How should I vote on AV?

Politics is about power. “Democracy” loosely refers to citizens having a stake in who gets to excercise that power. The electoral system is but one aspect of democracy which is but one aspect of politics in this country. I don’t think first past the post is a good electoral system in a triparty system like the UK currently has. I don’t think AV is much better, but I do think it is a bit better, but not as good as STV.

Under STV, I imagine, there would be more political parties and my favourite fluffy lefties would get together with my adorable tolerant liberals and all would have ponies, a land value tax, a citizens basic income, nominal GDP targeting, and worker managed firms.

However, the more I realise how politics actually works in the long run, the less I think electoral systems are the way to make the above happen. Electoral systems seem to allow us to choose between elites, and no system removes that element from liberal democracy. The zeitgeist that ushers in or follows an election seems far more important, and far easier to affect, than the result of that election.

If I want things I like to happen, I have to convince others that they are good things to happen. The right electoral system might merely bring these good ideas forward a decade or so. So the marginal effects are pretty slim.

Given that I think Duncan is correct and the Tories are driving the economy into the floor and I think Sunny is correct and the Tories are not “listening” but are “pressign ahead” with really really stupid top down reform of the NHS doing everything I can to wreck the coalition should be number one priority.

If there is a chance a “No” vote in this referendum could force the Lib Dems out of coalition I should seriously consider focussing on stopping AV, and possibly forcing an election where something important might change.

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6 thoughts on “How should I vote on AV?

  1. A “no” vote will not wreck the coalition; if anything it’ll pull the Orange Bookers closer to the Tories while further disenfranchising left-liberals who find the likes of John Reid just as disgusting as George Osborne. Also, do you think the secretive Tory backers of the No campaign give two hoots about the NHS?

    AV isn’t great, but it’s fairer than what we have. Also, it weakens the Tories. Forget voting no just to kick Clegg in the pants; the upshot of that will be a Tory hegemony, and anyway Little Nicky is a no-mark who will be long gone by 2015. This isn’t a contest where a short-term solution is needed.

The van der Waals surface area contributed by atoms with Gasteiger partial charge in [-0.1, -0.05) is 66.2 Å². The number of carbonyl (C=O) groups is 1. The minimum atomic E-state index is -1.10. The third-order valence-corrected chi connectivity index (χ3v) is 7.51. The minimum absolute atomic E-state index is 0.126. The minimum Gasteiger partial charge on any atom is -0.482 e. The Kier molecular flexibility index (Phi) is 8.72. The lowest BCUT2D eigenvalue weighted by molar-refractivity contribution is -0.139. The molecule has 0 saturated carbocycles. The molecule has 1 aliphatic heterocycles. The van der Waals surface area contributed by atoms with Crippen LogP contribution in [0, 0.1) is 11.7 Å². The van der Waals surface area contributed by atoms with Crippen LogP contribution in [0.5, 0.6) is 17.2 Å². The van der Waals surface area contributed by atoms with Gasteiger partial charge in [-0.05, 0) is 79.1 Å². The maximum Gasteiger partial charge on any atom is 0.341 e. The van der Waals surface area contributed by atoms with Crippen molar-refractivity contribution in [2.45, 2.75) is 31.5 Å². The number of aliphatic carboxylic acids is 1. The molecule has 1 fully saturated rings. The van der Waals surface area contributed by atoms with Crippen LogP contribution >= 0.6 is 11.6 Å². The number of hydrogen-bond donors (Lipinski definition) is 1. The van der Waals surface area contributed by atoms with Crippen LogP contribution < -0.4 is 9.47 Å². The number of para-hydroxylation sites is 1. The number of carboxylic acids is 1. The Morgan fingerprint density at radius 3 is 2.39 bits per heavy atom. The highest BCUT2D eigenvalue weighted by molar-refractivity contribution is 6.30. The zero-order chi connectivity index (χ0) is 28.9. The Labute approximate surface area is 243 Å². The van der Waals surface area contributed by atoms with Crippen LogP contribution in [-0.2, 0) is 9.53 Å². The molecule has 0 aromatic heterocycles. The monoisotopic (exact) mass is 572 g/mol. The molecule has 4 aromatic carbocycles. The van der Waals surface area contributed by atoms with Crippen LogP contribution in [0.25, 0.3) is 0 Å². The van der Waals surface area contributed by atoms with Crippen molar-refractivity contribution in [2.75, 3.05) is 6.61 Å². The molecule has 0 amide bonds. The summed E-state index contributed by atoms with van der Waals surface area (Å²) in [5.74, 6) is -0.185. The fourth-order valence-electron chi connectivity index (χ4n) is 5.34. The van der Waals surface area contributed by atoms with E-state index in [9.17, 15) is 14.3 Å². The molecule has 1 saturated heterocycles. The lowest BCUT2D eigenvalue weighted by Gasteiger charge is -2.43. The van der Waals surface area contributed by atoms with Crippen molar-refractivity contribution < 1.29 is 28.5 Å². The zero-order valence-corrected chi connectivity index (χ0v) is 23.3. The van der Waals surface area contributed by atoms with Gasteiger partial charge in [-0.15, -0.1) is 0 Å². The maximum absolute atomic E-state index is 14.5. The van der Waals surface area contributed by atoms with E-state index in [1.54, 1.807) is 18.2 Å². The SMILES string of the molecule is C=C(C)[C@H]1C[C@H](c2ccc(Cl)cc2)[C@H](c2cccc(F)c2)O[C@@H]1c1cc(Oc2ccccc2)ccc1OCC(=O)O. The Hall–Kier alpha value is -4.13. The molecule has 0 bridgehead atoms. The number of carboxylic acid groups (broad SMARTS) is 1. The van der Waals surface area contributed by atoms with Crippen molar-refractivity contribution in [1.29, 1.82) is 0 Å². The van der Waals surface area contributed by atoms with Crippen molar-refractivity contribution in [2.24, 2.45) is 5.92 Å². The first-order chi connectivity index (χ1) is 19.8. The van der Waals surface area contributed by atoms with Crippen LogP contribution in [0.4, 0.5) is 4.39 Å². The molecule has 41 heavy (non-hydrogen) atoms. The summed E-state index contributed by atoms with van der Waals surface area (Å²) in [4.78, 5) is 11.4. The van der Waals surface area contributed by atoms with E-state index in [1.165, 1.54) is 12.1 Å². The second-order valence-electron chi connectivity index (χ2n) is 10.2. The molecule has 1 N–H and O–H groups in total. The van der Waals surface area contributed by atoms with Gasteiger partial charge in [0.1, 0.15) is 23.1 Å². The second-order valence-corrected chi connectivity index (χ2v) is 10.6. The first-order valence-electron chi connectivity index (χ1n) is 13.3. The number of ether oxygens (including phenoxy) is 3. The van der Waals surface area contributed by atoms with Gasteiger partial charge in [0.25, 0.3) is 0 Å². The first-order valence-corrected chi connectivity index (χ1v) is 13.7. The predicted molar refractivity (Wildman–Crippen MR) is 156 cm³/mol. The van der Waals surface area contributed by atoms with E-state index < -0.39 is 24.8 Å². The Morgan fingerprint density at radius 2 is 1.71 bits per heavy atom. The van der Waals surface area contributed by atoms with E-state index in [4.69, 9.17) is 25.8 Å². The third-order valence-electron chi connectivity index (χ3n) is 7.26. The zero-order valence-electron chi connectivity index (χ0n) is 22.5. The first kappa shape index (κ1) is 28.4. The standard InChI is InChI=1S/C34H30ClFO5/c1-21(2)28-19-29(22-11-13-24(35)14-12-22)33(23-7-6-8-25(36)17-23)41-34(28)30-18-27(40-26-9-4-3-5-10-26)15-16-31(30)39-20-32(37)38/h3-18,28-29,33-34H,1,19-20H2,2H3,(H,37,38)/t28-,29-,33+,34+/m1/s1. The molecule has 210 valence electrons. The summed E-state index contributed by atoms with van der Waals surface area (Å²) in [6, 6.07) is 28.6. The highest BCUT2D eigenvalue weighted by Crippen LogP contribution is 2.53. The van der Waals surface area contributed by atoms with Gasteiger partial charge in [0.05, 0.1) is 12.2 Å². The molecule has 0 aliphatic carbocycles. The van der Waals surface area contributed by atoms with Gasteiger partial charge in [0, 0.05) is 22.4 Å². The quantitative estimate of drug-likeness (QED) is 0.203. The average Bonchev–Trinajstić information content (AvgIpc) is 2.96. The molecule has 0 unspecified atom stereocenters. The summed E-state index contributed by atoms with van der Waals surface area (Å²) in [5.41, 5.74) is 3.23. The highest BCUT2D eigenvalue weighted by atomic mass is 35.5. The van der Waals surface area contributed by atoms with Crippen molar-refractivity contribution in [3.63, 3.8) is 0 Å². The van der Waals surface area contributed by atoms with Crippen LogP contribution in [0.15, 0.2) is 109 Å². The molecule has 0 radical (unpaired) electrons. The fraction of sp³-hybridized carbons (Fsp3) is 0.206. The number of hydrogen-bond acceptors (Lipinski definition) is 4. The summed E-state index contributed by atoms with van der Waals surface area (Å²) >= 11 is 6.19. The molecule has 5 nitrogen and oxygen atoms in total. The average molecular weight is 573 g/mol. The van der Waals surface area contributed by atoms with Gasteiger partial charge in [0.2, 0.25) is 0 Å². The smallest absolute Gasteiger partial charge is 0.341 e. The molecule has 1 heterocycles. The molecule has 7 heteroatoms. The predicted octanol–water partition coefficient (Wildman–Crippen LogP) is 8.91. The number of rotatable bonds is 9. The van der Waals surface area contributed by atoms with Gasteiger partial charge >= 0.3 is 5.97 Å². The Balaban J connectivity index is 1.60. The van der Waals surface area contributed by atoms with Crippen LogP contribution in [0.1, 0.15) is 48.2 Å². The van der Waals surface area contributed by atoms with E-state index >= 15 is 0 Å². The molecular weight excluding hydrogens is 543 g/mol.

1. It probably won’t lead to the coalition coming apart, but only within similar bounds of chance of it leading to STV. Of the two, I think bringing down the coalition is more important.

      Its a way of thinking about politics that is less issue specific and more about where we want to be in the future. I’m not sure which way to vote, or even if AV being noed, will bring down the coalition or strengthen in. But if theres a chance it will knock them down, then its a small sacrifice

  2. Your logic is flawed, to say the least. whatever the result, It won’t lead to the coalition breaking up or STV; the Liberals have no choice but to stay in with the coalition or they’ll face electoral ruin. However the Tory right have far more appetite for bringing down the coalition; they love the electoral wilderness, it’s been their comfort zone since 1997. A yes vote will infuriate them no end.

    A yes vote will also be the country admitting that FPTP needs to go, and opens the door to AV far, far sooner than a no vote opens the door to STV

  3. Sorry that should say AVplus in the last para.

    A bit more: you’re right that no electoral system can be higher-minded than the people voting in it, but there’s a lot to be said for fighting the battle that’s in front of you, not the ones down the line.

  4. Let’s look at this from the perspective of a Lib Dem MP:

    ‘Crap! We lost the AV vote! We’re so unpopular that we can lose even an obvious positive step forward! If we leave the coalition now I’ll lose my seat. My best chance is to hang on for the five years and hope that things magically get better.’

  5. The vast majority of people will always find a way to convince themselves that whichever option results in them at least maintaining their current social status and power really is the best option for all concerned. For the subset of people who go into professional politics, this tendency is even more pronounced. Therefore, the Lib Dems will almost certainly stick with the coalition no matter what happens, even if the Tories start feeding orphans into woodchippers. Hell, they’ll stick with it even if the Tories make them feed orphans into woodchippers.

    Ask yourself this: what would the bastards be like if they actually had an outright majority? And which electoral system is most likely to deliver that outcome?

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